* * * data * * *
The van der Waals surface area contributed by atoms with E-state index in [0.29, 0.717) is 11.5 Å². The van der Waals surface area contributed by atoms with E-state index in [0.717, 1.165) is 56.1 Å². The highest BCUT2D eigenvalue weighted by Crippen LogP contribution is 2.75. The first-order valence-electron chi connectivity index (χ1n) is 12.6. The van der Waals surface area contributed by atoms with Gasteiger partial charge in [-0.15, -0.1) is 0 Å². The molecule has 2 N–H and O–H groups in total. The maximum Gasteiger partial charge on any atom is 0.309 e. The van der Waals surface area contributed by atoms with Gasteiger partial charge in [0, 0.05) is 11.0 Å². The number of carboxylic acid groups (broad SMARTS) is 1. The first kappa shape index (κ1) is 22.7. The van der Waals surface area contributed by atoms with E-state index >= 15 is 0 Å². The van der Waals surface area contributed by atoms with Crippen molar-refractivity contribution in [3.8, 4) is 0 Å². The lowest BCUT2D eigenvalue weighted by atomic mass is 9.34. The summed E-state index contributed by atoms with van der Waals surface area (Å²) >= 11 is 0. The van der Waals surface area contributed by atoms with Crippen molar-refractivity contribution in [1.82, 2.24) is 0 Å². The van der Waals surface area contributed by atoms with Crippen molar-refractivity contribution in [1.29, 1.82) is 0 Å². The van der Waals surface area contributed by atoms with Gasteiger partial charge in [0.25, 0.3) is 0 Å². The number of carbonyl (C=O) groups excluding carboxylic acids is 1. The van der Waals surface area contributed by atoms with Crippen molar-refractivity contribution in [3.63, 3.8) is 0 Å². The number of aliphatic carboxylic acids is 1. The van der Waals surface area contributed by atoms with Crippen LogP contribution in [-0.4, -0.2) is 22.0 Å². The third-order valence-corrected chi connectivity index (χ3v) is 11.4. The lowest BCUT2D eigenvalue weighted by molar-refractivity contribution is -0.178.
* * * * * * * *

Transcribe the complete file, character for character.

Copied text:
The van der Waals surface area contributed by atoms with E-state index in [0.29, 0.717) is 11.5 Å². The van der Waals surface area contributed by atoms with E-state index in [0.717, 1.165) is 56.1 Å². The highest BCUT2D eigenvalue weighted by Crippen LogP contribution is 2.75. The first-order valence-electron chi connectivity index (χ1n) is 12.6. The van der Waals surface area contributed by atoms with Gasteiger partial charge in [-0.15, -0.1) is 0 Å². The molecule has 2 N–H and O–H groups in total. The maximum Gasteiger partial charge on any atom is 0.309 e. The van der Waals surface area contributed by atoms with Gasteiger partial charge in [0, 0.05) is 11.0 Å². The number of carboxylic acid groups (broad SMARTS) is 1. The first kappa shape index (κ1) is 22.7. The van der Waals surface area contributed by atoms with E-state index >= 15 is 0 Å². The van der Waals surface area contributed by atoms with Crippen molar-refractivity contribution in [3.8, 4) is 0 Å². The lowest BCUT2D eigenvalue weighted by atomic mass is 9.34. The summed E-state index contributed by atoms with van der Waals surface area (Å²) >= 11 is 0. The van der Waals surface area contributed by atoms with Crippen molar-refractivity contribution in [1.82, 2.24) is 0 Å². The van der Waals surface area contributed by atoms with Crippen molar-refractivity contribution in [1.29, 1.82) is 0 Å². The van der Waals surface area contributed by atoms with Gasteiger partial charge in [0.25, 0.3) is 0 Å². The number of carbonyl (C=O) groups excluding carboxylic acids is 1. The van der Waals surface area contributed by atoms with Crippen molar-refractivity contribution in [3.63, 3.8) is 0 Å². The number of aliphatic carboxylic acids is 1. The van der Waals surface area contributed by atoms with Crippen LogP contribution in [-0.4, -0.2) is 22.0 Å². The third-order valence-corrected chi connectivity index (χ3v) is 11.4. The lowest BCUT2D eigenvalue weighted by molar-refractivity contribution is -0.178.